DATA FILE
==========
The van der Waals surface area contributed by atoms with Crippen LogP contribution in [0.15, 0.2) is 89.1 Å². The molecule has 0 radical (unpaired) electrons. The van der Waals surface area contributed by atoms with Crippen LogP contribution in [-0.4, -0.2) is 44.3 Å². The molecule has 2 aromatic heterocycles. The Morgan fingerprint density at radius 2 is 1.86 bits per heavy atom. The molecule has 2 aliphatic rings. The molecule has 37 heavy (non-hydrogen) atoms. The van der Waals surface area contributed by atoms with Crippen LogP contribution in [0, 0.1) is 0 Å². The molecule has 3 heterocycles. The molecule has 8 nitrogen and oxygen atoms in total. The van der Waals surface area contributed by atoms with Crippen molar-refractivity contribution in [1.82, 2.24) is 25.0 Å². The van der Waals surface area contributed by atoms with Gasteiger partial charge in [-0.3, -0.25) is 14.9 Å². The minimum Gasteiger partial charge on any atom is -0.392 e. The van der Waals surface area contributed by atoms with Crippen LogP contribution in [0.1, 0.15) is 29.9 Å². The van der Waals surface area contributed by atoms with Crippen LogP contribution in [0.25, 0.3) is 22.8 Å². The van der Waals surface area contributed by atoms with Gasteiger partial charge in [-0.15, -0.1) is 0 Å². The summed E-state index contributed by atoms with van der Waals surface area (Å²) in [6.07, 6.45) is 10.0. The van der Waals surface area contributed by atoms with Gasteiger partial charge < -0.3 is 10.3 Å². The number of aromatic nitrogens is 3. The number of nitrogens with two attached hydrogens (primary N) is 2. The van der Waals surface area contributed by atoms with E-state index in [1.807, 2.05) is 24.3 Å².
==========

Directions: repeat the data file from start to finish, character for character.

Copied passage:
The van der Waals surface area contributed by atoms with Crippen LogP contribution in [0.15, 0.2) is 89.1 Å². The molecule has 0 radical (unpaired) electrons. The van der Waals surface area contributed by atoms with Crippen LogP contribution in [-0.4, -0.2) is 44.3 Å². The molecule has 2 aromatic heterocycles. The Morgan fingerprint density at radius 2 is 1.86 bits per heavy atom. The molecule has 2 aliphatic rings. The molecule has 37 heavy (non-hydrogen) atoms. The van der Waals surface area contributed by atoms with Crippen LogP contribution in [0, 0.1) is 0 Å². The molecule has 3 heterocycles. The molecule has 8 nitrogen and oxygen atoms in total. The van der Waals surface area contributed by atoms with Crippen molar-refractivity contribution in [1.82, 2.24) is 25.0 Å². The van der Waals surface area contributed by atoms with Gasteiger partial charge in [-0.3, -0.25) is 14.9 Å². The minimum Gasteiger partial charge on any atom is -0.392 e. The van der Waals surface area contributed by atoms with Crippen LogP contribution in [0.1, 0.15) is 29.9 Å². The van der Waals surface area contributed by atoms with Crippen LogP contribution in [0.25, 0.3) is 22.8 Å². The van der Waals surface area contributed by atoms with Gasteiger partial charge in [-0.15, -0.1) is 0 Å². The summed E-state index contributed by atoms with van der Waals surface area (Å²) in [6.07, 6.45) is 10.0. The van der Waals surface area contributed by atoms with Gasteiger partial charge < -0.3 is 10.3 Å². The number of aromatic nitrogens is 3. The number of nitrogens with two attached hydrogens (primary N) is 2. The van der Waals surface area contributed by atoms with E-state index in [1.807, 2.05) is 24.3 Å².